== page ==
WASHINGTON – Economic woes in Asia and Russia are being felt by farmers in Maryland, where agricultural exports are expected to drop this year and crop prices have fallen with demand.
“This whole thing with Asia and Russia unwound rapidly,” said Michael Dwyer, a senior economist with the U.S. Department of Agriculture’s Foreign Agricultural Services. “Farmers all over the world are suffering.”
Dwyer said U.S. farm exports fell from $57.3 billion in fiscal 1997 to $54.5 billion in fiscal 1998 and they are expected to drop to $52 billion in this fiscal year.
Maryland agricultural officials said they expect exports to drop 15 to 20 percent from last year’s total of $296 million. The state’s top exports last year were poultry, grains, soybeans, vegetables and tobacco.
“Obviously the Asian market, because of the economic crisis … would affect the export of Maryland products,” said Errol Small, director of marketing at the Maryland Department of Agriculture.
Not only are Maryland farmers selling less overseas, but they are also getting less for their crops.
Since this time last year, corn prices have dropped from $3 a bushel to $2.20 a bushel while soybeans have gone from $7 to $5.25 a bushel. Wheat has fallen from $3.50 a bushel to $2.50.
Maryland has not seen such low prices since 1992, said Kevin McNew, a professor of agricultural and resource economics at the University of Maryland, College Park.
McNew noted that, for Maryland farmers, the economic crisis in Asia and Russia comes on top of a drought this summer that cut into their harvest.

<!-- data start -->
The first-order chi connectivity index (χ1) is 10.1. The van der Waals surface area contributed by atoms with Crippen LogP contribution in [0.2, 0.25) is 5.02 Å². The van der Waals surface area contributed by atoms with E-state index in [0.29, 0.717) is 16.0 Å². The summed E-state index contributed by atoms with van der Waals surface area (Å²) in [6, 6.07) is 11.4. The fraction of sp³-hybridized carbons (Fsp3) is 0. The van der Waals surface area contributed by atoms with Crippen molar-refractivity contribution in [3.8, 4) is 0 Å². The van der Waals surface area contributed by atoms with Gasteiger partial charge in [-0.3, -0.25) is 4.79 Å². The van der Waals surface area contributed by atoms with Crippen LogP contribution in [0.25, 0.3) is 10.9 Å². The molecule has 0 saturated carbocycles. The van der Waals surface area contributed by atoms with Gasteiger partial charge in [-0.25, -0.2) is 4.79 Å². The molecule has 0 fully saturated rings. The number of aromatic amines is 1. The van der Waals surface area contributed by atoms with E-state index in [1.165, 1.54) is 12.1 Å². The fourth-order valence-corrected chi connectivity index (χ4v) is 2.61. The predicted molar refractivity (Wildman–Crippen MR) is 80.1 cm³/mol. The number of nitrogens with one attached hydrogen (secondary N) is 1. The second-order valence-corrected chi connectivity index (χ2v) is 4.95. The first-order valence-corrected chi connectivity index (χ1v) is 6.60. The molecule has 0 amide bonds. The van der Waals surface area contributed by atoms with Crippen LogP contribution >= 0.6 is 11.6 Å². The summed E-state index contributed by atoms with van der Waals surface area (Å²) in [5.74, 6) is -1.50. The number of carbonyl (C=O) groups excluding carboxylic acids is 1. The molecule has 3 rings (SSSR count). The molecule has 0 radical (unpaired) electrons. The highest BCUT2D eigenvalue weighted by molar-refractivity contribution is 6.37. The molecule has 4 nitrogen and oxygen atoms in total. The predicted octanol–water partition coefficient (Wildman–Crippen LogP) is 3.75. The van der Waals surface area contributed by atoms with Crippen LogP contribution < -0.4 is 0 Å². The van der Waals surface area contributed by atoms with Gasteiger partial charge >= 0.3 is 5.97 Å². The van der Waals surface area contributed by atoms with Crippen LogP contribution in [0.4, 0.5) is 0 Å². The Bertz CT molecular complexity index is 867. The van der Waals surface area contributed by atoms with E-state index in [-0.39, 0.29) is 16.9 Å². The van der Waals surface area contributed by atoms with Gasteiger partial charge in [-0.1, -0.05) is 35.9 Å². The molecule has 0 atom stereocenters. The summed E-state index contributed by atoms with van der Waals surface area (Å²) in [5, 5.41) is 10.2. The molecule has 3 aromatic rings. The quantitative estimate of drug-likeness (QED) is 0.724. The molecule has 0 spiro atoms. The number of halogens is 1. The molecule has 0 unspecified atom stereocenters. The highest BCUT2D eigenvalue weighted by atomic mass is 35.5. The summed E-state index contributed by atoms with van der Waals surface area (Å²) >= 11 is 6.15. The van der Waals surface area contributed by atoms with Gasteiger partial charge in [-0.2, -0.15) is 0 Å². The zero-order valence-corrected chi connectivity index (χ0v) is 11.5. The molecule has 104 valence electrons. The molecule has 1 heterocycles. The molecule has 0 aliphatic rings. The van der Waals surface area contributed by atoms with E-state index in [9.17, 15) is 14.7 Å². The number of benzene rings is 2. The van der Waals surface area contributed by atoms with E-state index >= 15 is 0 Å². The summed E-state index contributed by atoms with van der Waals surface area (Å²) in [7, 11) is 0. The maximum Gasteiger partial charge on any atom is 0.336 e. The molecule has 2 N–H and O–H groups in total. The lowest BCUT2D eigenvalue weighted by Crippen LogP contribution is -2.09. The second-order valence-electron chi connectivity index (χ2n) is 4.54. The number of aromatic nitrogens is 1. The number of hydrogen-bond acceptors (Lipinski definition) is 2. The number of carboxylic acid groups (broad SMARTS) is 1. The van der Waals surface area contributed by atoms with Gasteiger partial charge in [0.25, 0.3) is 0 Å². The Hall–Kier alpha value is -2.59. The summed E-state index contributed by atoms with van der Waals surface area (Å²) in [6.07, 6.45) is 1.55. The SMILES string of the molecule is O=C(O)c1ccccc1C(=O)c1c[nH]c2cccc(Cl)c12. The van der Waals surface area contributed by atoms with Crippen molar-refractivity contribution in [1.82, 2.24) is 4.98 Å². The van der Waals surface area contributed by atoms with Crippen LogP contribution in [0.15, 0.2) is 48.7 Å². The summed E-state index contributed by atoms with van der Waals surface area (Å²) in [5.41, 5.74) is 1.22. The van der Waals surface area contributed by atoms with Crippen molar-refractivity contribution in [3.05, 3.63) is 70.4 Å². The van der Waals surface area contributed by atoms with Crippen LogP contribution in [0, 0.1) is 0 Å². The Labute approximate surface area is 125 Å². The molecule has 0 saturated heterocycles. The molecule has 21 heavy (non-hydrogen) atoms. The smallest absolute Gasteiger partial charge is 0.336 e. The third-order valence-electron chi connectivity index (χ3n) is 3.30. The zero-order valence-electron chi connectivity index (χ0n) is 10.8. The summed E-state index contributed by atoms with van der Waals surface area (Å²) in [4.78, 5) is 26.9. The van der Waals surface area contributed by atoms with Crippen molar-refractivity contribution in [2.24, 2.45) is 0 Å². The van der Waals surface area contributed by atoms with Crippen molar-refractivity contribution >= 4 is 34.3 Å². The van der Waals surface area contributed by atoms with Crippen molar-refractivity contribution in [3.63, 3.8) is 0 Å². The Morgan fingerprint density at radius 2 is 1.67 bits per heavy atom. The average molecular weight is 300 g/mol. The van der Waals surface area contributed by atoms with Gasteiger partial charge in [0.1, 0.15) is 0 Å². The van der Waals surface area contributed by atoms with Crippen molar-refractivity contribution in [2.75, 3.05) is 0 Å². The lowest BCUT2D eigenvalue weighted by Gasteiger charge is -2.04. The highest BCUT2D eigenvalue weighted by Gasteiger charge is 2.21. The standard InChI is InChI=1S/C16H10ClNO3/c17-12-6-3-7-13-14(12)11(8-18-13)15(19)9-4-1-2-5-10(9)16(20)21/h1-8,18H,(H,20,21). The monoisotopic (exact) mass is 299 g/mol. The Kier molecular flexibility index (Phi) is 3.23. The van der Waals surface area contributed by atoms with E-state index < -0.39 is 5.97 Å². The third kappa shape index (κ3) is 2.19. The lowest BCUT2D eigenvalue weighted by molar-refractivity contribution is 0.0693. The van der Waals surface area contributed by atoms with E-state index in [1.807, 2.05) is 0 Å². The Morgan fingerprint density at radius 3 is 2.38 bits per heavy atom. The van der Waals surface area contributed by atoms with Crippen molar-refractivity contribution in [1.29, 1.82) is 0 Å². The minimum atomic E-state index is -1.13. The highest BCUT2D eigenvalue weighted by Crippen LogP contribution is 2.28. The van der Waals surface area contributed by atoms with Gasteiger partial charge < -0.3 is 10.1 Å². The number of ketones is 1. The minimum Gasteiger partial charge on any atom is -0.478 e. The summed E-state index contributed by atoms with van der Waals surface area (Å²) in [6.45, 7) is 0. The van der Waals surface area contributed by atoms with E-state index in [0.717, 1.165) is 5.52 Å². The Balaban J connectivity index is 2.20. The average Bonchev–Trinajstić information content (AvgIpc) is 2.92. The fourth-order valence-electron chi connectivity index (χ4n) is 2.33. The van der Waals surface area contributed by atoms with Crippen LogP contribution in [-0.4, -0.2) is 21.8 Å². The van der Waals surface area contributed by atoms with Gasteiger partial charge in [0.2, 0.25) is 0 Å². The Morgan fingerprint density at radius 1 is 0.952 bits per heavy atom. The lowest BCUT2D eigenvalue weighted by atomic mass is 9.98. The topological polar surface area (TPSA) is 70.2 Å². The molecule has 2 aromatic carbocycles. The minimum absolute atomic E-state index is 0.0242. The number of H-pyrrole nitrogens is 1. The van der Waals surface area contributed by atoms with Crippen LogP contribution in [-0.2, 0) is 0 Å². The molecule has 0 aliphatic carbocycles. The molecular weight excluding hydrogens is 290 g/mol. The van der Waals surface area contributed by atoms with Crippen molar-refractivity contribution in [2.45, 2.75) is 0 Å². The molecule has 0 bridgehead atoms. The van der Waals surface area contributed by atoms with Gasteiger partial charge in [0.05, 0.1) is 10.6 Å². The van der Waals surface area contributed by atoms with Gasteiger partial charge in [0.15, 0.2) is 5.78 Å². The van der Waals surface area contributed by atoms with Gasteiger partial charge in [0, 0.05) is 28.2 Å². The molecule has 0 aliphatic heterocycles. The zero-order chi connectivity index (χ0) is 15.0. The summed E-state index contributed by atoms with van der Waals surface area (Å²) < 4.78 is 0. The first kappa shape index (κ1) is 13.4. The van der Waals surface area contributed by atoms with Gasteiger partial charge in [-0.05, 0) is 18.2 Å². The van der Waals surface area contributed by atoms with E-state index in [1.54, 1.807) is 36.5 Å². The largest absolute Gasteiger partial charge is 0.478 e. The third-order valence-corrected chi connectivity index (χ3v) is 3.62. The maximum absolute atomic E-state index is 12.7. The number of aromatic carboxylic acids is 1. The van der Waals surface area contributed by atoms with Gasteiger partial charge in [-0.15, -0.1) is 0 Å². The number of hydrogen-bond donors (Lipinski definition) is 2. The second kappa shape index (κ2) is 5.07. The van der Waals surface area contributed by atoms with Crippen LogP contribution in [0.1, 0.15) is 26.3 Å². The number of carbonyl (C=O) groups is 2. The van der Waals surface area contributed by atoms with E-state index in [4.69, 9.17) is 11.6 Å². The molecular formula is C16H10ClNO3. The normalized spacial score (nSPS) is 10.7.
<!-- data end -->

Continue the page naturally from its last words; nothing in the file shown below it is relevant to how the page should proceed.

“It’s just been a bad year,” said Herbert Wayson, a Davidsonville farmer and president of the Anne Arundel County Farm Bureau. He said he has been directly affected by low soybean and corn prices.
The dollar’s increased value against ailing foreign currencies has also driven the cost of American imports in some countries about three times as high as two years ago, said Bruce Gardner, professor of agricultural and resource economics at UMCP.
“It’s costing a lot more to buy our imports, so they buy less,” Gardner said.
“Now we have sort of a double whammy,” Gardner said. “We have both decreased prices and poor crops. It’s really hurting us in agriculture.”
Somerset County Farm Bureau President Rick Nelson, a poultry and grain farmer, said grain prices have been hurt the worst. The poultry markets have not been so bad off, he said.
“It’s kind of a catch-22 if you’re a grain and poultry farmer,” said Nelson, because if grain prices are low, then chicken markets are up, and vice versa.
Not everyone is suffering. Reduced exports can mean lower domestic prices for consumers, for farmers who buy grain to feed their animals and for companies that use grain.
Lower wheat prices have benefited Wilkens-Rogers Co., for example, a manufacturer of baking mixes and flour products. The company does very little exporting, said Michael Everett, vice president and chief operating officer, so it is not hurt by soft foreign markets.
But Calvert County tobacco and grain farmer Earl “Buddy” Hance said he has been hurt by the crisis. He said the only thing to do now that the harvest is done is “pray for next year.”
But next year might not bring the relief Maryland farmers are looking for.
The Maryland Agricultural Statistics Service predicts an increase in wheat and corn exports for 1998/99, but a further downturn for soybeans, soybean products and broilers.
“Unfortunately we just can’t offer a lot of hope for 1999,” said Dwyer. He said that the year 2000 is expected to be better.
“While things don’t look great right now, really there is a light at the end of the tunnel,” he said.